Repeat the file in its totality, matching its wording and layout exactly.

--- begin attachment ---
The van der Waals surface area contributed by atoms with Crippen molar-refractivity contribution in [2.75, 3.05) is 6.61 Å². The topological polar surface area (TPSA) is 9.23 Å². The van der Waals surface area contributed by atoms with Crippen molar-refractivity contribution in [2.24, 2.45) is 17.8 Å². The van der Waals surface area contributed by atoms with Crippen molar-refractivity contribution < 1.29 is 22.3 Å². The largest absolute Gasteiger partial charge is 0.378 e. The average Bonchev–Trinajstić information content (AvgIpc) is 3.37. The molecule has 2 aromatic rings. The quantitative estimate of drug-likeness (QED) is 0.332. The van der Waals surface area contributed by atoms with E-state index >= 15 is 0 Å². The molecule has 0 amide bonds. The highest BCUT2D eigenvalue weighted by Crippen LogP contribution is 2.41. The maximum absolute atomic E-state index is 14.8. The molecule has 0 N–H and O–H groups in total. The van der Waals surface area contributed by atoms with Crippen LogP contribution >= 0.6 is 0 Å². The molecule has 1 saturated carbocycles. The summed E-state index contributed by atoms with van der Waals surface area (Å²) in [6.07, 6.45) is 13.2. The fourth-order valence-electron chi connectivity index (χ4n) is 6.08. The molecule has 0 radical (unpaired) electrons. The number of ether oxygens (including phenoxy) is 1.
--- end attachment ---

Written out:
The van der Waals surface area contributed by atoms with Crippen molar-refractivity contribution in [2.75, 3.05) is 6.61 Å². The topological polar surface area (TPSA) is 9.23 Å². The van der Waals surface area contributed by atoms with Crippen molar-refractivity contribution in [2.24, 2.45) is 17.8 Å². The van der Waals surface area contributed by atoms with Crippen molar-refractivity contribution < 1.29 is 22.3 Å². The largest absolute Gasteiger partial charge is 0.378 e. The average Bonchev–Trinajstić information content (AvgIpc) is 3.37. The molecule has 2 aromatic rings. The quantitative estimate of drug-likeness (QED) is 0.332. The van der Waals surface area contributed by atoms with E-state index >= 15 is 0 Å². The molecule has 0 amide bonds. The highest BCUT2D eigenvalue weighted by Crippen LogP contribution is 2.41. The maximum absolute atomic E-state index is 14.8. The molecule has 0 N–H and O–H groups in total. The van der Waals surface area contributed by atoms with Crippen LogP contribution >= 0.6 is 0 Å². The molecule has 1 saturated carbocycles. The summed E-state index contributed by atoms with van der Waals surface area (Å²) in [6.07, 6.45) is 13.2. The fourth-order valence-electron chi connectivity index (χ4n) is 6.08. The molecule has 0 radical (unpaired) electrons. The number of ether oxygens (including phenoxy) is 1.